The biggest jump from summer perception to preseason reality, though, is at receiver. When camp opened, the hope was Kevin Austin could have a slow build to fitness, Braden Lenzy could deliver on the edge and Notre Dame’s other veteran receivers would produce in practice in a way they have not during their careers. Not only has all that happened, but Austin appears ahead of schedule in his return from an almost two-year layoff. He’s been Notre Dame’s most dangerous receiver in practices. Lenzy, Joe Wilkins and Lawrence Keys are doing more collective good than they have before. Avery Davis is exactly what Notre Dame needs him to be: a reliable slot option. On top of all that, Lorenzo Styles and Deion Colzie have both flashed enough to project successful careers at Notre Dame, regardless of what they do (or don’t do) this season.
Working in tandem with that new outlook at receiver is how Jack Coan has carried the quarterback spot. Is he any better or worse than what Notre Dame had hoped? Probably not. But actually seeing that in August means more than hoping you’ll see it in August. There was a question from a reader about Coan having a Joe Burrow-level senior season. There has not been any evidence of that, nor does Notre Dame have the skill position talent to make that happen. But Coan looks like a bona fide starting quarterback for a program that wants to contend.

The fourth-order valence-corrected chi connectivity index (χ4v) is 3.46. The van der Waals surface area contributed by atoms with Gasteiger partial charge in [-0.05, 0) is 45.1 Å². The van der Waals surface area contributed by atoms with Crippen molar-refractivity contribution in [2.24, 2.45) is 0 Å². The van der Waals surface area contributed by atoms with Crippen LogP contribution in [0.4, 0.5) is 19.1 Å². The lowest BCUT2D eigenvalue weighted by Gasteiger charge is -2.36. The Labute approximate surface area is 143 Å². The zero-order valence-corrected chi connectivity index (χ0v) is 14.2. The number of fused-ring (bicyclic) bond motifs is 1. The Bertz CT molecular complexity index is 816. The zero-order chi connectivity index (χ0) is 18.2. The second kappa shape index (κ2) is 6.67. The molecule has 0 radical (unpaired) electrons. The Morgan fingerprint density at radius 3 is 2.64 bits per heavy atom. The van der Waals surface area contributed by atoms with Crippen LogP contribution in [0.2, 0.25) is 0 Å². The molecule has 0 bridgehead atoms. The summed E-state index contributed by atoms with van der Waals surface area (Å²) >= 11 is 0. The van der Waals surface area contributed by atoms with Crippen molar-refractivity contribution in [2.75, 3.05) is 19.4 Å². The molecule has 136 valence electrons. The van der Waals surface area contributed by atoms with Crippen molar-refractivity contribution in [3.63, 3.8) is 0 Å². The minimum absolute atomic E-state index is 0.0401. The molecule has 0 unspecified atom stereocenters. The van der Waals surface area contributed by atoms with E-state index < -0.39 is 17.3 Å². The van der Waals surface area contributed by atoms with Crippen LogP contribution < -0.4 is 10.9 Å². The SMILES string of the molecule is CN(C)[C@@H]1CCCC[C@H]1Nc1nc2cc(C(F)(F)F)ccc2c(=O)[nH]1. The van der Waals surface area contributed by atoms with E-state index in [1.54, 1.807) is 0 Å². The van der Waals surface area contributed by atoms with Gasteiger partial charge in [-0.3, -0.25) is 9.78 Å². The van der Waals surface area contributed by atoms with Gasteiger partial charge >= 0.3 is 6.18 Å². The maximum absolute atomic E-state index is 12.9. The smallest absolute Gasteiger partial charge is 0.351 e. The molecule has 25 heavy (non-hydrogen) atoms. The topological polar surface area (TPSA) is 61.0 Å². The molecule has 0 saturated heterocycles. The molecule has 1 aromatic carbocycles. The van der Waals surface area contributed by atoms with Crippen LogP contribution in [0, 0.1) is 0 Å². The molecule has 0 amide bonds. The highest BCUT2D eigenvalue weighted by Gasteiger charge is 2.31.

The positions that feel less certain today than they did a month ago are defensive end and cornerback. Neither has made a ton of plays in the practices open to the media. Starting cornerbacks Cam Hart and Clarence Lewis are rarely mentioned by Brian Kelly, although he cited them after the open practice last week. Still, it’s hard to point to a moment in either open practice where they shined. Defensive end should ultimately be fine because there’s a decent talent pool. But we’re still waiting for Isaiah Foskey to flash at Vyper in camp at a higher level than he flashed last season. Jordan Botelho seems more of a jack-of-all-trades than a classic pass rush threat. Justin Ademilola might be the first end off the bench on both the left and right sides. Is there a great defensive end on the roster? Can Notre Dame thrive with a bunch of good ones?
Running back, offensive line, tight end and safety have all appeared to be roughly as advertised before camp, in a good way.
Cocktail of the Week
Here's a fun fact that m(any) of you may not know - the Valparaiso Corrigans all have a favorite liquor:
Terry: Gin (summer) and scotch (winter).*
Lisa: Kahlua, tequila, port.**
* I get two favorites (my blog, my rules).
** She gets three; interpret that how you will.
But with Summer well nigh over, one must get one's gin references in while they can...
Jane Eyre (1847)
By Charlotte Brontë